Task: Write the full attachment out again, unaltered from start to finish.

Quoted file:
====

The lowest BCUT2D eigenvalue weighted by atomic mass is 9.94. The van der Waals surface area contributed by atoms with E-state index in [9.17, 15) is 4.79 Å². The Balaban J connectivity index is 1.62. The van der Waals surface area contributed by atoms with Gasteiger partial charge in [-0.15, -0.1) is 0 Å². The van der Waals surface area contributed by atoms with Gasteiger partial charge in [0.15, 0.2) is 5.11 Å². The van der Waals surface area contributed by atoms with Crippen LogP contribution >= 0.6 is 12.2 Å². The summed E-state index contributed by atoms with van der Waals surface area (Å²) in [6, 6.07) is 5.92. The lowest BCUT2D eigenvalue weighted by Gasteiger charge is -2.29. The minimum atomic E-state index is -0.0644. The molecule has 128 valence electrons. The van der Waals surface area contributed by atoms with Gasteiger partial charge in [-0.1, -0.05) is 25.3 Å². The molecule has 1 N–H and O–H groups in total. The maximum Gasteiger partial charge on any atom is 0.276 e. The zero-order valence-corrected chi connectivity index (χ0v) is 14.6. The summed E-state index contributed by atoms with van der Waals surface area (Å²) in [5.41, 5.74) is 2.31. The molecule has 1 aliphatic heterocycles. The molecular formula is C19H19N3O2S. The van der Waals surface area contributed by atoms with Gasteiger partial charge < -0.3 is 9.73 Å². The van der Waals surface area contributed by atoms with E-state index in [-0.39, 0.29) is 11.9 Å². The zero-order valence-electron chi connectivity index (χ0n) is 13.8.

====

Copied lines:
The lowest BCUT2D eigenvalue weighted by atomic mass is 9.94. The van der Waals surface area contributed by atoms with E-state index in [9.17, 15) is 4.79 Å². The Balaban J connectivity index is 1.62. The van der Waals surface area contributed by atoms with Gasteiger partial charge in [-0.15, -0.1) is 0 Å². The van der Waals surface area contributed by atoms with Gasteiger partial charge in [0.15, 0.2) is 5.11 Å². The van der Waals surface area contributed by atoms with Crippen LogP contribution >= 0.6 is 12.2 Å². The summed E-state index contributed by atoms with van der Waals surface area (Å²) in [6, 6.07) is 5.92. The lowest BCUT2D eigenvalue weighted by Gasteiger charge is -2.29. The minimum atomic E-state index is -0.0644. The molecule has 128 valence electrons. The van der Waals surface area contributed by atoms with Gasteiger partial charge in [-0.1, -0.05) is 25.3 Å². The molecule has 1 N–H and O–H groups in total. The maximum Gasteiger partial charge on any atom is 0.276 e. The zero-order valence-corrected chi connectivity index (χ0v) is 14.6. The summed E-state index contributed by atoms with van der Waals surface area (Å²) in [5.41, 5.74) is 2.31. The molecule has 1 aliphatic heterocycles. The molecular formula is C19H19N3O2S. The van der Waals surface area contributed by atoms with Gasteiger partial charge < -0.3 is 9.73 Å². The van der Waals surface area contributed by atoms with E-state index in [-0.39, 0.29) is 11.9 Å². The zero-order valence-electron chi connectivity index (χ0n) is 13.8.